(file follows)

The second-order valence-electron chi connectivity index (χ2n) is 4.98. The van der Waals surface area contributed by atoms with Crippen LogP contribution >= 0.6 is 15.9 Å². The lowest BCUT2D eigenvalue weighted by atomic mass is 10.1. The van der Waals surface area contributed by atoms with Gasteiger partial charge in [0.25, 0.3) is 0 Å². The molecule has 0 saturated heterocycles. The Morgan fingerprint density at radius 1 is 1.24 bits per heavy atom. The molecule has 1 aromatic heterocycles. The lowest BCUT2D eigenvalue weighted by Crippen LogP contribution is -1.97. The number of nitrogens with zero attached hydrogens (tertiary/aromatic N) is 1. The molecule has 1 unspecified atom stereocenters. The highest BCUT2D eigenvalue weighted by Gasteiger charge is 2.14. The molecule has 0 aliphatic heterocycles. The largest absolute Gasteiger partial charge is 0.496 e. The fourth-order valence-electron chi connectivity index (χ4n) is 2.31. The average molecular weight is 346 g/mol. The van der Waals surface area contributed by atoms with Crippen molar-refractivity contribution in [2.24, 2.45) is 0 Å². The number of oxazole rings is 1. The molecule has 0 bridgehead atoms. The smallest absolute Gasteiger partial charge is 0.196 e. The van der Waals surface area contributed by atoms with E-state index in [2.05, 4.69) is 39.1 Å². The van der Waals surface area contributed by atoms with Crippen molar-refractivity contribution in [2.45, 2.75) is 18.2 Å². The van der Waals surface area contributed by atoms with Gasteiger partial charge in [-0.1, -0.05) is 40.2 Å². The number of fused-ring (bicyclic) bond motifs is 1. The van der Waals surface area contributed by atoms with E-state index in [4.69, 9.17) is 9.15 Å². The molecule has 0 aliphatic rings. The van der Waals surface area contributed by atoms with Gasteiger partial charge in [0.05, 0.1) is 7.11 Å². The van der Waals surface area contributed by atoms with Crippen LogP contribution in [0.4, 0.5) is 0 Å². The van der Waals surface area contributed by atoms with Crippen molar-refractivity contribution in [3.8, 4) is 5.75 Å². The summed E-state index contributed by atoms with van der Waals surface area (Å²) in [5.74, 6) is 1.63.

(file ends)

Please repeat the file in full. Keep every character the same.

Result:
The second-order valence-electron chi connectivity index (χ2n) is 4.98. The van der Waals surface area contributed by atoms with Crippen LogP contribution >= 0.6 is 15.9 Å². The lowest BCUT2D eigenvalue weighted by atomic mass is 10.1. The van der Waals surface area contributed by atoms with Gasteiger partial charge in [0.25, 0.3) is 0 Å². The molecule has 0 saturated heterocycles. The Morgan fingerprint density at radius 1 is 1.24 bits per heavy atom. The molecule has 1 aromatic heterocycles. The lowest BCUT2D eigenvalue weighted by Crippen LogP contribution is -1.97. The number of nitrogens with zero attached hydrogens (tertiary/aromatic N) is 1. The molecule has 1 unspecified atom stereocenters. The highest BCUT2D eigenvalue weighted by Gasteiger charge is 2.14. The molecule has 0 aliphatic heterocycles. The largest absolute Gasteiger partial charge is 0.496 e. The fourth-order valence-electron chi connectivity index (χ4n) is 2.31. The average molecular weight is 346 g/mol. The van der Waals surface area contributed by atoms with Crippen molar-refractivity contribution in [2.24, 2.45) is 0 Å². The number of oxazole rings is 1. The molecule has 0 bridgehead atoms. The smallest absolute Gasteiger partial charge is 0.196 e. The van der Waals surface area contributed by atoms with E-state index in [2.05, 4.69) is 39.1 Å². The van der Waals surface area contributed by atoms with Crippen molar-refractivity contribution in [2.45, 2.75) is 18.2 Å². The van der Waals surface area contributed by atoms with Gasteiger partial charge in [-0.1, -0.05) is 40.2 Å². The number of fused-ring (bicyclic) bond motifs is 1. The van der Waals surface area contributed by atoms with E-state index in [4.69, 9.17) is 9.15 Å². The molecule has 0 aliphatic rings. The van der Waals surface area contributed by atoms with Gasteiger partial charge in [0.05, 0.1) is 7.11 Å². The van der Waals surface area contributed by atoms with Crippen LogP contribution in [0.4, 0.5) is 0 Å². The van der Waals surface area contributed by atoms with Crippen molar-refractivity contribution in [3.8, 4) is 5.75 Å². The summed E-state index contributed by atoms with van der Waals surface area (Å²) in [5.74, 6) is 1.63.